Approaching theoretical strength in glassy carbon nanolattices

Abstract

The strength of lightweight mechanical metamaterials, which aim to exploit material-strengthening size effects by their microscale lattice structure, has been limited by the resolution of three-dimensional lithography technologies and their restriction to mainly polymer resins. Here, we demonstrate that pyrolysis of polymeric microlattices can overcome these limitations and create ultra-strong glassy carbon nanolattices with single struts shorter than 1 μm and diameters as small as 200 nm. They represent the smallest lattice structures yet produced—achieved by an 80% shrinkage of the polymer during pyrolysis—and exhibit material strengths of up to 3 GPa, corresponding approximately to the theoretical strength of glassy carbon. The strength-to-density ratios of the nanolattices are six times higher than those of reported microlattices. With a honeycomb topology, effective strengths of 1.2 GPa at 0.6 g cm−3 are achieved. Diamond is the only bulk material with a notably higher strength-to-density ratio.

Access options

Rent or Buy article

Get time limited or full article access on ReadCube.

from$8.99

All prices are NET prices.

Figure 1: Pyrolysis of 3D-printed polymeric microlattices creates glassy carbon nanolattices.
Figure 2: Compression experiments of pyrolysed lattices with tetrahedral unit cells.
Figure 3: Compression experiment of a pyrolysed honeycomb structure.
Figure 4: Compressive strength–density Ashby map.

References

  1. 1

    Christensen, J., Kadic, M., Wegener, M. & Kraft, O. Vibrant times for mechanical metamaterials. MRS Commun. 5, 453–462 (2015).

    CAS  Article  Google Scholar 

  2. 2

    Lee, J. H., Singer, J. P. & Thomas, E. L. Micro-/nanostructured mechanical metamaterials. Adv. Mater. 24, 4782–4810 (2012).

    CAS  Article  Google Scholar 

  3. 3

    Salari-Sharif, L., Schaedler, T. A. & Valdevit, L. Energy dissipation mechanisms in hollow metallic microlattices. J. Mater. Res. 29, 1755–1770 (2014).

    CAS  Article  Google Scholar 

  4. 4

    Bückmann, T. et al. Tailored 3D mechanical metamaterials made by dip-in direct-laser-writing optical lithography. Adv. Mater. 24, 2710–2714 (2012).

    Article  Google Scholar 

  5. 5

    Fleck, N. A., Deshpande, V. S. & Ashby, M. F. Micro-architectured materials: past, present and future. Proc. R. Soc. Lond. A 466, 2495–2516 (2010).

    CAS  Article  Google Scholar 

  6. 6

    Jacobsen, A. J., Barvosa-Carter, W. & Nutt, S. Micro-scale Truss structures formed from self-propagating photopolymer waveguides. Adv. Mater. 19, 3892–3896 (2007).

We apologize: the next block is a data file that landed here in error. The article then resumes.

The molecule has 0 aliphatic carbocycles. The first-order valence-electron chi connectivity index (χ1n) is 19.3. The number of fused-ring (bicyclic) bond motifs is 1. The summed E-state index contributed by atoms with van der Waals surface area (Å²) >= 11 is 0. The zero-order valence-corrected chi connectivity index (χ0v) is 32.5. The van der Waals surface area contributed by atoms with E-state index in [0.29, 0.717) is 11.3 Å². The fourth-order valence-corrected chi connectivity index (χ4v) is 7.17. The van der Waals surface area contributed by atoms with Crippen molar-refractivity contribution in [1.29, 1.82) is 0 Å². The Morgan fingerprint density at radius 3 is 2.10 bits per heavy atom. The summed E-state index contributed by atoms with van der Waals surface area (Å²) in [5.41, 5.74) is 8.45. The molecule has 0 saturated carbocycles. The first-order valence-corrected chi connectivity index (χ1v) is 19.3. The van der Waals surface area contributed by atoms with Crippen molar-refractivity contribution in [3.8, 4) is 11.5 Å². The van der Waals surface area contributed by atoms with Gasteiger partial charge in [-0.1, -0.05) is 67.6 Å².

CAS  Article  Google Scholar 

  7. 7

    Zheng, X. et al. Design and optimization of a light-emitting diode projection micro-stereolithography three-dimensional manufacturing system. Rev. Sci. Instrum. 83, 125001 (2012).

    Article  Google Scholar 

  8. 8

    von Freymann, G. et al. Three-dimensional nanostructures for photonics. Adv. Funct. Mater. 20, 1038–1052 (2010).

    CAS  Article  Google Scholar 

  9. 9

    Arpin, K. A. et al. Multidimensional architectures for functional optical devices. Adv. Mater. 22, 1084–1101 (2010).

    CAS  Article  Google Scholar 

  10. 10

    Gansel, J. K. et al. Gold helix photonic metamaterial as broadband circular polarizer. Science 325, 1513–1515 (2009).

    CAS  Article  Google Scholar 

  11. 11

    Fratzl, P. & Weinkamer, R. Nature’s hierarchical materials. Prog. Mater. Sci. 52, 1263–1334 (2007).

    CAS  Article  Google Scholar 

  12. 12

    Schaedler, T. A. et al. Ultralight metallic microlattices. Science 334, 962–965 (2011).

    CAS  Article  Google Scholar 

  13. 13

    Zheng, X. et al. Ultralight, ultrastiff mechanical metamaterials. Science 344, 1373–1377 (2014).

    CAS  Article  Google Scholar 

  14. 14

    Jang, D., Meza, L. R., Greer, F. & Greer, J. R. Fabrication and deformation of three-dimensional hollow ceramic nanostructures. Nature Mater. 12, 893–898 (2013).

    CAS  Article  Google Scholar 

  15. 15

    Bauer, J., Hengsbach, S., Tesari, I., Schwaiger, R. & Kraft, O. High-strength cellular ceramic composites with 3D microarchitecture. Proc. Natl Acad. Sci. USA 111, 2453–2458 (2014).

    CAS  Article  Google Scholar 

  16. 16

    Meza, L. R., Das, S. & Greer, J. R. Strong, lightweight, and recoverable three-dimensional ceramic nanolattices. Science 345, 1322–1326 (2014).

    CAS  Article  Google Scholar 

  17. 17

    Gu, X. W. & Greer, J. R. Ultra-strong architected Cu meso-lattices. Extreme Mech. Lett. 2, 7–14 (2015).

    Article  Google Scholar 

  18. 18

    George, T., Deshpande, V. S. & Wadley, H. N. G. Mechanical response of carbon fiber composite sandwich panels with pyramidal truss cores. Composites A 47, 31–40 (2013).

    CAS  Article  Google Scholar 

  19. 19

    Dong, L., Deshpande, V. & Wadley, H. Mechanical response of Ti–6Al–4V octet-truss lattice structures. Int. J. Solids Struct. 60, 107–124 (2015).

    Article  Google Scholar 

  20. 20

    Weiner, S. & Wagner, H. D. The material bone: structure-mechanical function relations. Annu. Rev. Mater. Sci. 28, 271–298 (1998).

    CAS  Article  Google Scholar 

  21. 21

    Yilmaz, E. D., Bechtle, S., Özcoban, H., Schreyer, A. & Schneider, G. A. Fracture behavior of hydroxyapatite nanofibers in dental enamel under micropillar compression. Scr. Mater. 68, 404–407 (2013).

    CAS  Article  Google Scholar 

  22. 22

    Meyers, M. A., Lin, A. Y.-M., Chen, P.-Y. & Muyco, J. Mechanical strength of abalone nacre: role of the soft organic layer. J. Mech. Behav. Biomed. Mater. 1, 76–85 (2008).

    Article  Google Scholar 

  23. 23

    Gao, H., Ji, B., Jaeger, I. L., Arzt, E. & Fratzl, P. Materials become insensitive to flaws at nanoscale: lesson from nature. Proc. Natl Acad. Sci. USA 100, 5597–5600 (2003).

    CAS  Article  Google Scholar 

  24. 24

    Zhu, T., Li, J., Ogata, S. & Yip, S. Mechanics of ultra-strength materials. MRS Bull. 34, 167–172 (2009).

    CAS  Article  Google Scholar 

  25. 25

    George, S. M. Atomic layer deposition: an overview. Chem. Rev. 110, 111–131 (2010).